It's been 10 years since the collapse of Lehman Brothers, but for many Americans, the financial crisis and Great Recession seem much more recent. While the 2008-2009 stock market meltdown was certainly a stressful event, there are some valuable lessons that can be learned.

So, whether you vividly remember the financial crisis or are too new to the world of investing to have experienced it firsthand, here are four valuable lessons that all investors can learn from this turbulent period that can serve as a guide for navigating tough economic times in the future.

Don't panic and sell

The S&P 500 index has generated annualized total returns of more than 10% over the past 30 years, but the average stock mutual fund investor has managed less than 4% over the same time period. One of the biggest reasons is that too many investors do the exact opposite of what they're supposed to during tough times -- they panic and sell their investments "before they go down any further." 

Businessman with panicked expression with hand in hair.

No matter how turbulent the market gets, panic is the wrong response. Image Source: Getty Images.

In other words, it's common knowledge that the main goal of investing is to buy low and sell high, but during crashes like the financial crisis, many investors do the exact opposite.

In fact, it's panic-selling that fuels massive market declines. During the financial crisis, it wasn't just individual investors -- institutional investors couldn't seem to sell their stocks fast enough as well. It may make sense to sell volatile investments such as stocks in turbulent times and put the money into "safer" places, but doing so can have a devastating effect on your long-term performance.

Focus on best-in-breed stocks at discounted prices

In an October 2008 Bloomberg Businessweek article, Brian Gendreau of ING Investment Management said that "financial panics don't last forever...Either we're going to go into a Great Depression, or some of these assets are trading at very attractive prices." 

To name just a few examples, in the aftermath of the financial crisis, here's how cheaply some of the strongest companies in the world were trading:

Company (Symbol)

Current Share Price (9/11/18)

Financial Crisis Low

Amazon.com (NASDAQ: AMZN)

$1,986.39

$34.68

Goldman Sachs (NYSE: GS)

$230.17

$47.41

Johnson & Johnson (NYSE: JNJ)

$138.55

$46.25

Microsoft (NASDAQ: MSFT)

$111.23

$14.87

Berkshire Hathaway (NYSE: BRK-B)

$214.99

$44.82

Apple (NASDAQ: AAPL)

$223.60

$11.17

Data Source: CNBC.

As Warren Buffett has said, "Opportunities come infrequently. When it rains gold, put out the bucket, not the thimble." This is why Buffett invested billions of dollars during and after the financial crisis in Goldman Sachs, Bank of America, and others. They were solid companies trading for fire-sale prices. When a crash comes along, take a deep breath and look at the situation as stocks being on sale.

Stocks are the best long-term wealth creator

While it's a good idea to take advantage of corrections and crashes, that doesn't mean that you should stop investing when the market seems expensive.

Timing the market is next to impossible and trying to do so often leads to missing out on gains. Here's the lesson: Over the long run, the stock market is an incredible creator of wealth regardless of when you get in.

Consider this example. Let's say that you bought an S&P 500 index fund at the worst possible time before the financial crisis -- in October 2007, when the market was at its peak. Not only would you have recovered from your losses incurred during the crisis, but your investment would be up more than 134%.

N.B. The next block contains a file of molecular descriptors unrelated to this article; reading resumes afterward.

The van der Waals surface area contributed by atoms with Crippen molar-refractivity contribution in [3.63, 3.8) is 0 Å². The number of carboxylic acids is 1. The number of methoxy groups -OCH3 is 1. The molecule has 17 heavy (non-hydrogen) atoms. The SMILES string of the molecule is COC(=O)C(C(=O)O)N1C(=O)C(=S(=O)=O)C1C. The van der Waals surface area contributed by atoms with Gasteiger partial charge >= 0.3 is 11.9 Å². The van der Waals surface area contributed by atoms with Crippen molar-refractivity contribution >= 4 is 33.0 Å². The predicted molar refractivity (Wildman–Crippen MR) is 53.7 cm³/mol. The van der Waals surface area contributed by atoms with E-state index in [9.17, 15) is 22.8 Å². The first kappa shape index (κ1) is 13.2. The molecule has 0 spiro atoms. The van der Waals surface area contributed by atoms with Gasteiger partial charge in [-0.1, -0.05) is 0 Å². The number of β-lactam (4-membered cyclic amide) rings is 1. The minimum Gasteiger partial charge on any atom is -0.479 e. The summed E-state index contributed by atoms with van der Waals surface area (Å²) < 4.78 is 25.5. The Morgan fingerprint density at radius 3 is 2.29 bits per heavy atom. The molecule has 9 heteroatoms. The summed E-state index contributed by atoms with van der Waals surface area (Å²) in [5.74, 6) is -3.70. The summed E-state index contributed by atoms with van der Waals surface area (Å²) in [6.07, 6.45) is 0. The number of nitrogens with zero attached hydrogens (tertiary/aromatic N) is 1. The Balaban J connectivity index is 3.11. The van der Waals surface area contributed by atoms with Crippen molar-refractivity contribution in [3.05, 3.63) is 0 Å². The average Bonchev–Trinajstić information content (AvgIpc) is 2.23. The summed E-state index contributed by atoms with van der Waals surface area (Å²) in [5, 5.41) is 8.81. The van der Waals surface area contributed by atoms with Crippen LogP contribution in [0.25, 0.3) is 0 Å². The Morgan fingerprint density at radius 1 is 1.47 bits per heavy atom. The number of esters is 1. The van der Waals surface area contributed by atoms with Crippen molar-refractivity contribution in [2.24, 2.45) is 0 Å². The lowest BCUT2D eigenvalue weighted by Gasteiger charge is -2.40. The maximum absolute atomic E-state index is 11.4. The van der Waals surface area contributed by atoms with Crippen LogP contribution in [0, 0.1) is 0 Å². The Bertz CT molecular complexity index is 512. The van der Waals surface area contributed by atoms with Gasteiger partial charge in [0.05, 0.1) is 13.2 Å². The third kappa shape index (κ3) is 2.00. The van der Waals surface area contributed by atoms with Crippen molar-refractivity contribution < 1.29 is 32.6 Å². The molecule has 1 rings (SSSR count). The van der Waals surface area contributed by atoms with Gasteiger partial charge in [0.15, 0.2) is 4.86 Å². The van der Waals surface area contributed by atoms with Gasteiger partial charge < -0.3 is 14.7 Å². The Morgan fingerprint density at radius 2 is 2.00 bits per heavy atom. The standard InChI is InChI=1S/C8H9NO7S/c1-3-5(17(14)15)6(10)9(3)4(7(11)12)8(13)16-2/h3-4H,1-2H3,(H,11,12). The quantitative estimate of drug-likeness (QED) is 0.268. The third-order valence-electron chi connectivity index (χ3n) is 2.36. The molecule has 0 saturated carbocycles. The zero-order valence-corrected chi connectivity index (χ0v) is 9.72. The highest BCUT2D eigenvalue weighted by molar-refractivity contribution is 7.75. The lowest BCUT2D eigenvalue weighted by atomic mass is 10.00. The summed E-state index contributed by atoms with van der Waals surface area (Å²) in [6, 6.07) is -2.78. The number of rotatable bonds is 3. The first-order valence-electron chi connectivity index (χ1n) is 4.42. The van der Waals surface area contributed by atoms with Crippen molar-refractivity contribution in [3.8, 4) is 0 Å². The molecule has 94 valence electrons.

^SPXTR Chart

^SPXTR data by YCharts.

Diversify -- no stock is without risk

As a final thought, perhaps the most important lesson we can learn from the financial crisis is the value of diversification. Here are two virtual certainties we know:

  • There will be another market crash in the future -- we just don't know when.
  • There's no way to know at this point what sector, political event, or other catalyst will trigger it.

The point is that when times get tough, no stock is bulletproof. Before the financial crisis, it would have seemed absurd for Lehman Brothers to declare bankruptcy, Bear Stearns shares to be bought out for pennies on the dollar, or for General Motors shareholders to be wiped out. Few people thought AIGCitigroupFannie MaeFreddie Mac, or Washington Mutual shareholders would fare as poorly as they did.

However, if you had owned one or even a few of those stocks as part of a well-diversified basket of high-quality stocks, you would have done just fine. I personally owned shares of AIG and Bear Stearns going into the crisis, but they made up just a small percentage of my portfolio, so while the crisis certainly wasn't fun for me, I wasn't nearly as devastated as many other investors.

Here's the lesson: No matter how bulletproof any particular stock may seem, it isn't. Invest accordingly and don't put too much of your money in any one stock or sector.

John Mackey, CEO of Whole Foods Market, an Amazon subsidiary, is a member of The Motley Fool's board of directors. Teresa Kersten is an employee of LinkedIn and is a member of The Motley Fool's board of directors. LinkedIn is owned by Microsoft. Matthew Frankel, CFP, owns shares of Apple, Bank of America, Berkshire Hathaway (B shares), and General Motors. The Motley Fool owns shares of and recommends Amazon and Apple. The Motley Fool owns shares of Johnson & Johnson and has the following options: long January 2020 $150 calls on Apple, short January 2020 $155 calls on Apple, and short October 2018 $135 calls on Johnson & Johnson. The Motley Fool recommends Berkshire Hathaway (B shares). The Motley Fool has a disclosure policy.